Do people see you as greedy or wise?

COLOR_WORD_PURPLEDid you know that purple was the most expensive colour dye to create?

The earliest purple dyes date back to about 1900 B.C. It took around 12,000 shellfish to extract 1.5 grams of the pure dye – barely enough to dye a single garment the size of the Roman toga. It’s no wonder then, this colour was used primarily for garments of the emperors or privileged individuals.  Put simply, purple signified wealth and extravagance.

Whether we consciously realise it or not, we still today, have an awareness around purple and wealth.  You can use it to your advantage though.

My advice…if you are negotiating money in any form, avoid wearing purple as you run the risk of giving the impression you have enough already (if it’s a pay-rise) or that your prices are too high (if you are selling).  If however, you are teaching, advising or presenting then purple is your friend, giving people the impression you have a wealth of experience and wisdom.

Colour has a huge impact on our thoughts!

 

The Science of First Impressions

A few years ago, researchers at New York University examined the neuroscience of how people form impressions of others. While their brains were being scanned, subjects were shown a photograph of a face and read six sentences about that person.

Afterwards, the subject was asked for their overall impressions of each profile.

Two parts of the brain were involved, the posterior cingular cortex and amygdala.  Together they help us compute first impressions of others. These regions sort information on the basis of its personal and subjective importance and summarise it into an ultimate score, a first impression.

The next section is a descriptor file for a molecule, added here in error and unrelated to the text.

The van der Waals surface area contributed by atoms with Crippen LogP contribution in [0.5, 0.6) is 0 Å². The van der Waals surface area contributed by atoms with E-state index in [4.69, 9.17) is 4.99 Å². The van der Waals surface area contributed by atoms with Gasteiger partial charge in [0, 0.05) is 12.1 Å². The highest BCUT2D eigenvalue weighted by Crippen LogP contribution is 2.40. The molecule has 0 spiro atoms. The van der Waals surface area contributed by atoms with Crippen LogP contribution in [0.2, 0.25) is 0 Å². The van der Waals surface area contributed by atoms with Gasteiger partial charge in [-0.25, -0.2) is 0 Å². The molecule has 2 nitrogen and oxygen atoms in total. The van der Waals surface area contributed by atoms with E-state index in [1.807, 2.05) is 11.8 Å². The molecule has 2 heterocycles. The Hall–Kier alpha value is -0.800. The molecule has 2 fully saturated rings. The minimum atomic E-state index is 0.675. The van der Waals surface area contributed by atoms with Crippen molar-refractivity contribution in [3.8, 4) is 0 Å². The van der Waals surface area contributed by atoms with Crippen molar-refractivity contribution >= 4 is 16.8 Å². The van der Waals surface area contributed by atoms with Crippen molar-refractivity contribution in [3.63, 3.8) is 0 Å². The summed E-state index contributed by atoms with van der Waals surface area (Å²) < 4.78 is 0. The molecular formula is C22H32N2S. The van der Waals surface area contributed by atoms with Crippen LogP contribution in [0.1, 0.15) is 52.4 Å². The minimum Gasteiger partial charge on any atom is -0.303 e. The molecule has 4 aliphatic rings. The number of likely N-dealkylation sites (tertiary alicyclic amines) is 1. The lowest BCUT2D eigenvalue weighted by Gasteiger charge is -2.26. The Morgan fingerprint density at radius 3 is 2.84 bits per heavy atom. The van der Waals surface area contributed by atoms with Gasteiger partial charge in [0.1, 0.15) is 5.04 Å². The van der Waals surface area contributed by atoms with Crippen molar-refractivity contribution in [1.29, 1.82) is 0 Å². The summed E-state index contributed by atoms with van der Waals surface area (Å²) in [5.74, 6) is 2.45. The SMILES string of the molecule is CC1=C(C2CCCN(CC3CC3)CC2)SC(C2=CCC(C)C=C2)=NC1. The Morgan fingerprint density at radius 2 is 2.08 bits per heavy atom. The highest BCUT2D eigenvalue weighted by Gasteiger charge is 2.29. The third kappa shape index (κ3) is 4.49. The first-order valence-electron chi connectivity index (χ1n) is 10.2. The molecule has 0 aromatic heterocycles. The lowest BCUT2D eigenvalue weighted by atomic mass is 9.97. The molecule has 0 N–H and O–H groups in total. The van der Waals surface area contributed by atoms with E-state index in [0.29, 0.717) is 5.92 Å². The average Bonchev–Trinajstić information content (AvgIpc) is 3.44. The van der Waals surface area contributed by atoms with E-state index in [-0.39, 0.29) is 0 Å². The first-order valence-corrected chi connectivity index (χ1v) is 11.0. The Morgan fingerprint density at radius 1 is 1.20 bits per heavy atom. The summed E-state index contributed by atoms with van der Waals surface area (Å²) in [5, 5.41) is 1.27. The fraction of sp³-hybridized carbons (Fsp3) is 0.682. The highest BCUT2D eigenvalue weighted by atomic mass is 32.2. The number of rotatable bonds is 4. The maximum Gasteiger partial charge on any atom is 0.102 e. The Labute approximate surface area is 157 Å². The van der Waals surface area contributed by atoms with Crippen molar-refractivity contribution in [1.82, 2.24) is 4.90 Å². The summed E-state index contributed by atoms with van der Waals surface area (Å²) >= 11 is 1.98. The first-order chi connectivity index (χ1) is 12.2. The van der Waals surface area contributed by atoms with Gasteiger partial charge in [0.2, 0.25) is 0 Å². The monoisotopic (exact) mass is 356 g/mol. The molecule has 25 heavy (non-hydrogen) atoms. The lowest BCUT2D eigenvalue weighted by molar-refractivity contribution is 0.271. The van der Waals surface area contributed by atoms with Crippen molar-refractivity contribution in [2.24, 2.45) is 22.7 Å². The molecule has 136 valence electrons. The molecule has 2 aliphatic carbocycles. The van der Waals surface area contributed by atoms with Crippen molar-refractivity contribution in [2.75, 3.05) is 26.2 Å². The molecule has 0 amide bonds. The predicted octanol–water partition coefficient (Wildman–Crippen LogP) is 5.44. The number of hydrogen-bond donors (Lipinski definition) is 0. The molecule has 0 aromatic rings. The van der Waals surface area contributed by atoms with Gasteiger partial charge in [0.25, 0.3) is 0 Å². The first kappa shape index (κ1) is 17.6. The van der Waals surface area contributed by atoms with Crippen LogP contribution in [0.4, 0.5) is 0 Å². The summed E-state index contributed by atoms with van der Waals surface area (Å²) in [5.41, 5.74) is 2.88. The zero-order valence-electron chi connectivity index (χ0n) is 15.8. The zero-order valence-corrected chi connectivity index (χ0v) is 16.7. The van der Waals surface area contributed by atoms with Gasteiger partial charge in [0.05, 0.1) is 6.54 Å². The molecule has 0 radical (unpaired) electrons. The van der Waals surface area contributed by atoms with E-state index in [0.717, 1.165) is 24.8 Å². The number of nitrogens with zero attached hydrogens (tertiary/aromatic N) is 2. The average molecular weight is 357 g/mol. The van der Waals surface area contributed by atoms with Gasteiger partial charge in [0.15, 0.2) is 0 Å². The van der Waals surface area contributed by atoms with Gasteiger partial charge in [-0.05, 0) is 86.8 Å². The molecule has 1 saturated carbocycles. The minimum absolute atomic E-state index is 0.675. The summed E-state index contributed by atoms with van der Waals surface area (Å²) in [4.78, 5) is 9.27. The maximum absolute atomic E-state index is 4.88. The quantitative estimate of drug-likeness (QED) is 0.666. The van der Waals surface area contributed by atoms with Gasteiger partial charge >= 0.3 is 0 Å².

In forming those first impressions, we automatically process relevant information about somebody, based on how important they are to our own motivations. Our split-second reactions to other people are assessments of their value to us.

Put simply, meeting people activates the same region of the brain responsible for assigning prices to objects.  After we’ve assigned a value to a person, we make the decision about how to orient ourselves to that person: do we want to get closer? Knowing what this person’s value is to us, do we want this person to be involved in our network?

Based on this study, one of the best ways to take advantage of a first impression is to give people a reason to trust and value you. Everything people see and experience of you in seconds goes towards their thought triggers.  Your appearance, facial expressions, body language and choice of words are all part of the decision-making process.

The ultimate goal is to give someone the impression that it’s not only OK for the first-impressionother person to get close to you, but that it would be well worth their time.

Why making an impact in meetings is important

Meetings are an ideal forum for you to make an impact.

If you are running the meeting, make sure you send out an agenda prior to the meeting with date and time, subjects to be discussed, who will be attending and a clear objective of what the meeting is there to achieve.  This last point keeps Continue reading

Three habits that will make people recommend you

1.  Always do what you say you are going to do

2.  Be there on time

3.  Always say please and thank you

I know these may seem like common sense but you would be surprised at how many people let these three slip.  Saying you are going to do something is a promise, a promise broken is trust broken.

When you are later that you said you would be for a meeting or worse still, late delivering your product or service, that is trust broken.

Never saying please and thank you makes people question your integrity.  Guess what……trust is broken.

Trust is the foundation stone on which we build personal and business relationships.  Get it right!productivity3